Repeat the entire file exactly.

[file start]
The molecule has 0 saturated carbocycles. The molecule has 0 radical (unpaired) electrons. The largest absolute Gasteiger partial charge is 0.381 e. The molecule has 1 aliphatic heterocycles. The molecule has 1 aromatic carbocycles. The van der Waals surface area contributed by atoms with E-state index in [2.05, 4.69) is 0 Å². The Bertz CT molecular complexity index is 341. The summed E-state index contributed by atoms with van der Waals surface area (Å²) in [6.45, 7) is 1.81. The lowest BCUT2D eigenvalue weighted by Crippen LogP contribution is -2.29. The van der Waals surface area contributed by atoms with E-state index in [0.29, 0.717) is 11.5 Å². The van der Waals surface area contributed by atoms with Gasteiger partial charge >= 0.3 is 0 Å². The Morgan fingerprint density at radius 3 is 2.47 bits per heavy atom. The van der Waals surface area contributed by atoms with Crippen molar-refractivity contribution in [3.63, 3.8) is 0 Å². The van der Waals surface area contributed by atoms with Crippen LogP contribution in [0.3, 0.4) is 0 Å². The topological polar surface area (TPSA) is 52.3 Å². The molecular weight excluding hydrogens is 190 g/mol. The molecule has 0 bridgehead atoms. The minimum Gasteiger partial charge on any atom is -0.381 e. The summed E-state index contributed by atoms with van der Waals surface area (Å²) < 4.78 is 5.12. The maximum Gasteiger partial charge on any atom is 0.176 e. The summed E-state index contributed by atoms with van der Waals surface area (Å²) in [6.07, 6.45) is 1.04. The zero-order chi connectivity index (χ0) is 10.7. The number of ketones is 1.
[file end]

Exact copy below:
The molecule has 0 saturated carbocycles. The molecule has 0 radical (unpaired) electrons. The largest absolute Gasteiger partial charge is 0.381 e. The molecule has 1 aliphatic heterocycles. The molecule has 1 aromatic carbocycles. The van der Waals surface area contributed by atoms with E-state index in [2.05, 4.69) is 0 Å². The Bertz CT molecular complexity index is 341. The summed E-state index contributed by atoms with van der Waals surface area (Å²) in [6.45, 7) is 1.81. The lowest BCUT2D eigenvalue weighted by Crippen LogP contribution is -2.29. The van der Waals surface area contributed by atoms with E-state index in [0.29, 0.717) is 11.5 Å². The van der Waals surface area contributed by atoms with Gasteiger partial charge >= 0.3 is 0 Å². The Morgan fingerprint density at radius 3 is 2.47 bits per heavy atom. The van der Waals surface area contributed by atoms with Crippen molar-refractivity contribution in [3.63, 3.8) is 0 Å². The van der Waals surface area contributed by atoms with Crippen LogP contribution in [0.3, 0.4) is 0 Å². The topological polar surface area (TPSA) is 52.3 Å². The molecular weight excluding hydrogens is 190 g/mol. The molecule has 0 bridgehead atoms. The minimum Gasteiger partial charge on any atom is -0.381 e. The summed E-state index contributed by atoms with van der Waals surface area (Å²) < 4.78 is 5.12. The maximum Gasteiger partial charge on any atom is 0.176 e. The summed E-state index contributed by atoms with van der Waals surface area (Å²) in [6.07, 6.45) is 1.04. The zero-order chi connectivity index (χ0) is 10.7. The number of ketones is 1.